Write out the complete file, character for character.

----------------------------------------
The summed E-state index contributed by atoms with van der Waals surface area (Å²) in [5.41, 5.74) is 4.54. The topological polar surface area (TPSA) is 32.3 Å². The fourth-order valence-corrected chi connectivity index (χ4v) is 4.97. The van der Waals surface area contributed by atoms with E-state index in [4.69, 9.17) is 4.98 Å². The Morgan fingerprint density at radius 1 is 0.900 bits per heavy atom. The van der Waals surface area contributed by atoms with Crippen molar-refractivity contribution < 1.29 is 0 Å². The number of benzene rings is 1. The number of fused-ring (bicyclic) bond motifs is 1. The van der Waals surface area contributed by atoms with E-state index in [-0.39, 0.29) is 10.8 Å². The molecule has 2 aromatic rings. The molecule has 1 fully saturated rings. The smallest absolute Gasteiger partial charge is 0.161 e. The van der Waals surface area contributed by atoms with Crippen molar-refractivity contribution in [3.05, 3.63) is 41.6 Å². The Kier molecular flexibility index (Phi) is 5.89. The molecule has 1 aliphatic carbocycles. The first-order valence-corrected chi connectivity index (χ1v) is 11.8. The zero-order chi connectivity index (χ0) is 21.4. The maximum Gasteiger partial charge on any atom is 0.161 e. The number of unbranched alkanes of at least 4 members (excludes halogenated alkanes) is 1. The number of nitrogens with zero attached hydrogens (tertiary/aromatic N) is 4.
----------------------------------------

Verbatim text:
The summed E-state index contributed by atoms with van der Waals surface area (Å²) in [5.41, 5.74) is 4.54. The topological polar surface area (TPSA) is 32.3 Å². The fourth-order valence-corrected chi connectivity index (χ4v) is 4.97. The van der Waals surface area contributed by atoms with E-state index in [4.69, 9.17) is 4.98 Å². The Morgan fingerprint density at radius 1 is 0.900 bits per heavy atom. The van der Waals surface area contributed by atoms with Crippen molar-refractivity contribution < 1.29 is 0 Å². The number of benzene rings is 1. The number of fused-ring (bicyclic) bond motifs is 1. The van der Waals surface area contributed by atoms with E-state index in [-0.39, 0.29) is 10.8 Å². The molecule has 2 aromatic rings. The molecule has 1 fully saturated rings. The smallest absolute Gasteiger partial charge is 0.161 e. The van der Waals surface area contributed by atoms with Crippen molar-refractivity contribution in [3.05, 3.63) is 41.6 Å². The Kier molecular flexibility index (Phi) is 5.89. The molecule has 1 aliphatic carbocycles. The first-order valence-corrected chi connectivity index (χ1v) is 11.8. The zero-order chi connectivity index (χ0) is 21.4. The maximum Gasteiger partial charge on any atom is 0.161 e. The number of unbranched alkanes of at least 4 members (excludes halogenated alkanes) is 1. The number of nitrogens with zero attached hydrogens (tertiary/aromatic N) is 4.